Years later she put her elder child into boarding school as his father wished, but removed him after two years because she was appalled by the zealous competitiveness of other parents.

Pushy parents who obsess over school selection and the achievements of their children should, she suggests, ask themselves which individual they are seeking to fulfil – the child or themselves. “Who are they competing against?” she says. “Is it their peers because they have got their children into the right school?

“Parents who create too pressured an environment at home risk their children ‘switching off’. Children create their own survival mechanisms. They might become heroes and overachieve, or they might rebel completely. They might shut down or go into a dream world; they might get into trouble or steal.”

In a high-achieving, goal-setting family, she says, what’s important is not what you say to your children but what you do. “You might say ‘you are more important than work’ but if you are looking at your watch to catch the train while you say it, it’s not going to mean much.”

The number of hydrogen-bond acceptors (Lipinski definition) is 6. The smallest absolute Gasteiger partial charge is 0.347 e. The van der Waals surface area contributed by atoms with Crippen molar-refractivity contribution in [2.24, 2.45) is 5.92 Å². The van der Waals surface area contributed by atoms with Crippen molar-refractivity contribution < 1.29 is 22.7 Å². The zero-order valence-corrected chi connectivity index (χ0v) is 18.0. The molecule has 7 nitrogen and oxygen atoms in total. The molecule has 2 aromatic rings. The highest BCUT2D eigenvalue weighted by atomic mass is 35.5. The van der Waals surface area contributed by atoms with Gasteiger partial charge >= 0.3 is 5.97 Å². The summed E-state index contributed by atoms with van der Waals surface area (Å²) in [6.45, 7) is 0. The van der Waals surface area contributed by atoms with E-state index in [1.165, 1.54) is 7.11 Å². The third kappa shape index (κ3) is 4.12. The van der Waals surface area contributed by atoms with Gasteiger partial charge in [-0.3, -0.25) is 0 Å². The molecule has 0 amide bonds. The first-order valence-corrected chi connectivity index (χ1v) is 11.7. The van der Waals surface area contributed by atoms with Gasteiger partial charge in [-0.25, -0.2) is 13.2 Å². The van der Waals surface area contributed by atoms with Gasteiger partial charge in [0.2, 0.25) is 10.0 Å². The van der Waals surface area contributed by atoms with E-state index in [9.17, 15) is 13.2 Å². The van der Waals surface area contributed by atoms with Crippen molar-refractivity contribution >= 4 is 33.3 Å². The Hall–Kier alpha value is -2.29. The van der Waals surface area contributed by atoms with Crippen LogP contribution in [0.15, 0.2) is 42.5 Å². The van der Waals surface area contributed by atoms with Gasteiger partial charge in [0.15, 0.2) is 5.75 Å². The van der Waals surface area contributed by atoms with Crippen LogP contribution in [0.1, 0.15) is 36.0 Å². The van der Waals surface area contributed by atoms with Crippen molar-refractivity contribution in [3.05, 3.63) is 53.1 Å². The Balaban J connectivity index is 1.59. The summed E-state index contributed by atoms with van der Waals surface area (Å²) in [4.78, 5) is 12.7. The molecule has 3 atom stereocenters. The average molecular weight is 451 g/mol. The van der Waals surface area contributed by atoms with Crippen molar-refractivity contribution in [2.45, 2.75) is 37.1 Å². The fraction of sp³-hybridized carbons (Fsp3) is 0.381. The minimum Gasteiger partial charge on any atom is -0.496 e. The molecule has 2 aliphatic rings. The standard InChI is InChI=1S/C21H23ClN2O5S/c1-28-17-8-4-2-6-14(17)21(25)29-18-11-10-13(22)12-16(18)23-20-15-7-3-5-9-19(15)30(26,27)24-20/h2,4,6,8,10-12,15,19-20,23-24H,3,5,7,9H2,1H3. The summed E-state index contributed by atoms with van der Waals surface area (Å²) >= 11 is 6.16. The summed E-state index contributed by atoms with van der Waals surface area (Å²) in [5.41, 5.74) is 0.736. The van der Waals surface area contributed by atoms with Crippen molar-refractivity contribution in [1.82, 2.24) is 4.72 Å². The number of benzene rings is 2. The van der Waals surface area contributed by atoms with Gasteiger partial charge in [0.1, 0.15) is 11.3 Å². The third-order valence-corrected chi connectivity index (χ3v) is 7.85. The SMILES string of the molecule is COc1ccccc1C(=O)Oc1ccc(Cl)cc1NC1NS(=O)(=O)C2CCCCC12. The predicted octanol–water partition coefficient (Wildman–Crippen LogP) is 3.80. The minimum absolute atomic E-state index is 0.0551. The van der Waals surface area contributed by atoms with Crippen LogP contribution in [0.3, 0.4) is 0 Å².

She believes that the “onslaught of high-pressure, interactive modes of technology” – texting and messages on sites such as Facebook and Bebo – is also contributing to the stress afflicting young people.

“They keep in touch with each other so much that there doesn’t seem to be any downtime,” she says. “They are getting maybe 20 messages a day and spending hours in front of a screen. Teenagers seem to be very aware of the wider world these days, but not very self-aware.”

But why are some people more prone to depression in the way that others are prone to migraine or weak ankles? Michael Conner, an American clinical psychologist, author and expert in crisis intervention, has said that while some are more vulnerable to it, depression is “almost always” caused by society, not the brain.